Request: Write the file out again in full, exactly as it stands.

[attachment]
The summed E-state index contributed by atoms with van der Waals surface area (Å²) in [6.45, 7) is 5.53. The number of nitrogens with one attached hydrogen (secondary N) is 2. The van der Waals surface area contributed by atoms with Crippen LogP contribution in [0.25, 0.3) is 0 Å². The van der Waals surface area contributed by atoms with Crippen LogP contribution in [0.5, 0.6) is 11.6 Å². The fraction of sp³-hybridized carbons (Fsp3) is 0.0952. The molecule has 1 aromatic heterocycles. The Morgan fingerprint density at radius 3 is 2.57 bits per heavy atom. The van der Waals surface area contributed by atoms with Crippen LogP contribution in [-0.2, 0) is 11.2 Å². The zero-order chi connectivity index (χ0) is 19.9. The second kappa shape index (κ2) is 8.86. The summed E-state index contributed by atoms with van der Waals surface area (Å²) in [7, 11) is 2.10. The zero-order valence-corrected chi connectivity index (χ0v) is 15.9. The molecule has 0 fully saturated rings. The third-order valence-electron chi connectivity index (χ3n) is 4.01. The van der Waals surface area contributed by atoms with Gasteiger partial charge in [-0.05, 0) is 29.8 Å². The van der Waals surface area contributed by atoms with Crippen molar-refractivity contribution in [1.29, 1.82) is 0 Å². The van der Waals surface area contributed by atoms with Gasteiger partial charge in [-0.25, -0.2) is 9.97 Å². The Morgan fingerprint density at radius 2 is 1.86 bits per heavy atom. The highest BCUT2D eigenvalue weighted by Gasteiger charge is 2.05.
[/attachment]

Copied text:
The summed E-state index contributed by atoms with van der Waals surface area (Å²) in [6.45, 7) is 5.53. The number of nitrogens with one attached hydrogen (secondary N) is 2. The van der Waals surface area contributed by atoms with Crippen LogP contribution in [0.25, 0.3) is 0 Å². The van der Waals surface area contributed by atoms with Crippen LogP contribution in [0.5, 0.6) is 11.6 Å². The fraction of sp³-hybridized carbons (Fsp3) is 0.0952. The molecule has 1 aromatic heterocycles. The Morgan fingerprint density at radius 3 is 2.57 bits per heavy atom. The van der Waals surface area contributed by atoms with Crippen LogP contribution in [-0.2, 0) is 11.2 Å². The zero-order chi connectivity index (χ0) is 19.9. The second kappa shape index (κ2) is 8.86. The summed E-state index contributed by atoms with van der Waals surface area (Å²) in [7, 11) is 2.10. The zero-order valence-corrected chi connectivity index (χ0v) is 15.9. The molecule has 0 fully saturated rings. The third-order valence-electron chi connectivity index (χ3n) is 4.01. The van der Waals surface area contributed by atoms with Gasteiger partial charge in [-0.05, 0) is 29.8 Å². The van der Waals surface area contributed by atoms with Crippen molar-refractivity contribution in [1.29, 1.82) is 0 Å². The van der Waals surface area contributed by atoms with Gasteiger partial charge in [-0.25, -0.2) is 9.97 Å². The Morgan fingerprint density at radius 2 is 1.86 bits per heavy atom. The highest BCUT2D eigenvalue weighted by Gasteiger charge is 2.05.